Coker’s Para-Philosophical Advice #2

Posted on June 15, 2013 by


Monkey Fun

Eunoia Solstice offers a column that gives you a chance to have your questions answered–or perhaps only thought about– by a practicing philosopher.

Send your questions to cokersadvice at gmail dot com.*

1. Why is fun so popular?

This shouldn’t even be a question.  People (the populace) like fun.  Fun is enjoyable.  Also, each person is at full liberty to define what for him- or her-self counts as “fun.”  Perhaps that is why it is so popular.

2. Describe a mentor or mentors who changed your life. 

a) Robert Scharlemann, Prof. of Religion, University of Iowa (when I attended from 1976-1978).  He was a German immigrant who fled the Nazis, who studied and wrote his Ph.D. Thesis under the great Lutheran Theologian Paul Tillich.  He also took some courses with Heidegger.  He introduced me to the great German Philosophers (Hegel, Nietzsche, Marx, Heidegger, et al.) and Lutheran Theologians (Tillich, etc.) of the 19th and 20th Centuries.  He was my Honors Thesis Director.  Prof. Scharlemann left Iowa over a decade ago to take up an Endowed Chair at the University of Virginia. [University of Iowa Philosophy, in which I also graduated with honors, was Anglo-American Analytic.]

b) William (Bill) R. Schroeder, a University of Michigan Ph.D. in Philosophy.  I took my first course from Bill in Fall 1979, and continued to take courses from him every semester,  including my Ph.D. Thesis courses (he was my Ph.D. Thesis Director) until I finished.   He above all introduced me to the world of ‘Continental’ Philosophy, especially Hegel, Phenomenology, and Existentialism.  Bill became a friend while I was a graduate student, and remains my friend to this day.  I visit him whenever I make it back to Illinois, which is only in August.

c) Lawrence Schehr.  When I arrived at the University of South Alabama in 1986, three members of the Department of Foreign Languages and Literature took me under their wing:  Bernie Quinn, Carol Lloyd, and Larry Schehr.  Larry spent one year as a Medical Student at Johns Hopkins University [note: one of the most highly ranked programs in the country], but got bored and shifted over to study foreign languages.  He was a genius at languages and many other things as well.  Larry taught me HOW to deconstruct.  Together we attended three conferences at the University of Alabama, two of which had both Derrida and De Man and their students, and one had Derrida along with his and De Man’s students.  Schehr introduced me into the world of what in Philosophy is called ‘French Post-Structuralism’ and its equivalent in Literary Theory.  I became addicted (much to my friend Bill Schroeder’s disgust) to deconstruction/destructuration etc.  He left the University of South Alabama about 10 years ago to become Chair of the Department of Languages at North Carolina State, and then left to take up an Endowed Chair and become an Associate Dean at my Alma Mater, the University of Illinois.  I began losing contact with him.  He, alas, died about 1 1/2 years ago.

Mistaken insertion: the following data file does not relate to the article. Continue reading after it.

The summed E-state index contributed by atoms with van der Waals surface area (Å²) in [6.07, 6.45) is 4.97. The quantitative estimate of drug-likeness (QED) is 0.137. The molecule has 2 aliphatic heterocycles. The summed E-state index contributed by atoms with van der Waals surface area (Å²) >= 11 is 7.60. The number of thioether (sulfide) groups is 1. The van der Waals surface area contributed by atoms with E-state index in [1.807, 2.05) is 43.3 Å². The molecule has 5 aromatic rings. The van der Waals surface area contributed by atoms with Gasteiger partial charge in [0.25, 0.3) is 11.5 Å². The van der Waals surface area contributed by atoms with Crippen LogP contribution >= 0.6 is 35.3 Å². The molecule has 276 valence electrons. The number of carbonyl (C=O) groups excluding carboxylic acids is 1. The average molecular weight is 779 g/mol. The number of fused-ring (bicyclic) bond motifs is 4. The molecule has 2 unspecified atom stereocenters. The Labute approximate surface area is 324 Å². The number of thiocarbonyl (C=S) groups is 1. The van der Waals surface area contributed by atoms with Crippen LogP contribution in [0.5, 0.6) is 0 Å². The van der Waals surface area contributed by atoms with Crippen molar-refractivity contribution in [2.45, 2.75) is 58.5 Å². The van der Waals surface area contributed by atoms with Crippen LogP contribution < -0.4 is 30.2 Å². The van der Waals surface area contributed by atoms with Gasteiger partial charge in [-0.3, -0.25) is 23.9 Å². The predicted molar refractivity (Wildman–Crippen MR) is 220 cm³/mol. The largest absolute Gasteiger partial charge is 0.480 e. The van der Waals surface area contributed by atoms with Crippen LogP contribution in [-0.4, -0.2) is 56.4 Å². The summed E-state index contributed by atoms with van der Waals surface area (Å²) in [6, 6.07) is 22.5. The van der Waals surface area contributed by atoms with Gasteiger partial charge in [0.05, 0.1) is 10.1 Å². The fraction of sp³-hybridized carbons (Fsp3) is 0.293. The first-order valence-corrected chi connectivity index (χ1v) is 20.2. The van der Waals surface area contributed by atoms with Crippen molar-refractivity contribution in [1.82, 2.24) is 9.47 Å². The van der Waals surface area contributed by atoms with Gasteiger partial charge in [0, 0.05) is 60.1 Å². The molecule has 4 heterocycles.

*(Editors’ Note: You can ask about the meaning of life or ask about advice for the perfect gift for your husband, but be aware no one may like any of the answers [or even the questions]. Don’t let that stop you. Ask away–just know that Dr. Coker and Eunoia Solstice aren’t responsible for results–good or bad. We hope we may offer a service here, but also this is done in a spirit of fun. We don’t know what Dr. Coker will or will not answer and he has that right to choose. He might be able to tell you which translation is best for Plato’s works or why Derrida’s work is important or a sham. And he might not. He may be able to help you choose lemon or lime flavoring. And he might not.)